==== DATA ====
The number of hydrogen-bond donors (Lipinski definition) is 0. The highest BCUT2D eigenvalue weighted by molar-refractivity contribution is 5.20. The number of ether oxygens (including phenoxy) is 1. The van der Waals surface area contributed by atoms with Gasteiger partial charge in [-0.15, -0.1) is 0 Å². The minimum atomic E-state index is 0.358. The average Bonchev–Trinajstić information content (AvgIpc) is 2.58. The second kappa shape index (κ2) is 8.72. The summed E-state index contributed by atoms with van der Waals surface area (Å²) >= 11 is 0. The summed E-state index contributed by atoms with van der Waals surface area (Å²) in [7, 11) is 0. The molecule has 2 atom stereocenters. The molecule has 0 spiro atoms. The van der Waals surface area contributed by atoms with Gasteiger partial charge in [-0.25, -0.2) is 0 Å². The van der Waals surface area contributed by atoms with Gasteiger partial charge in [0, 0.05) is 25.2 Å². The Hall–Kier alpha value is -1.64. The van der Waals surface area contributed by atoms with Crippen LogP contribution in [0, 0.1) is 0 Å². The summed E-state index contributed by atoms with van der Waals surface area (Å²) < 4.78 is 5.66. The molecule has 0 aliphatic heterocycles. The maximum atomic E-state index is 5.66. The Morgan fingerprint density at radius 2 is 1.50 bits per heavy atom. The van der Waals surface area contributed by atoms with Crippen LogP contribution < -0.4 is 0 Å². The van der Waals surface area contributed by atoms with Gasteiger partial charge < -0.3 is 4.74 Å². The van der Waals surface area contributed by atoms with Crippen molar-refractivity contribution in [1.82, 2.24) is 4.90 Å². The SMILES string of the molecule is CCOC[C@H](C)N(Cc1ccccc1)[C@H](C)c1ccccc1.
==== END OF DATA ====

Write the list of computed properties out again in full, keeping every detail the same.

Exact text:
The number of hydrogen-bond donors (Lipinski definition) is 0. The highest BCUT2D eigenvalue weighted by molar-refractivity contribution is 5.20. The number of ether oxygens (including phenoxy) is 1. The van der Waals surface area contributed by atoms with Gasteiger partial charge in [-0.15, -0.1) is 0 Å². The minimum atomic E-state index is 0.358. The average Bonchev–Trinajstić information content (AvgIpc) is 2.58. The second kappa shape index (κ2) is 8.72. The summed E-state index contributed by atoms with van der Waals surface area (Å²) >= 11 is 0. The summed E-state index contributed by atoms with van der Waals surface area (Å²) in [7, 11) is 0. The molecule has 2 atom stereocenters. The molecule has 0 spiro atoms. The van der Waals surface area contributed by atoms with Gasteiger partial charge in [-0.25, -0.2) is 0 Å². The van der Waals surface area contributed by atoms with Gasteiger partial charge in [0, 0.05) is 25.2 Å². The Hall–Kier alpha value is -1.64. The van der Waals surface area contributed by atoms with Crippen LogP contribution in [0, 0.1) is 0 Å². The summed E-state index contributed by atoms with van der Waals surface area (Å²) < 4.78 is 5.66. The molecule has 0 aliphatic heterocycles. The maximum atomic E-state index is 5.66. The Morgan fingerprint density at radius 2 is 1.50 bits per heavy atom. The van der Waals surface area contributed by atoms with Crippen LogP contribution < -0.4 is 0 Å². The van der Waals surface area contributed by atoms with Gasteiger partial charge < -0.3 is 4.74 Å². The van der Waals surface area contributed by atoms with Crippen molar-refractivity contribution in [1.82, 2.24) is 4.90 Å². The SMILES string of the molecule is CCOC[C@H](C)N(Cc1ccccc1)[C@H](C)c1ccccc1.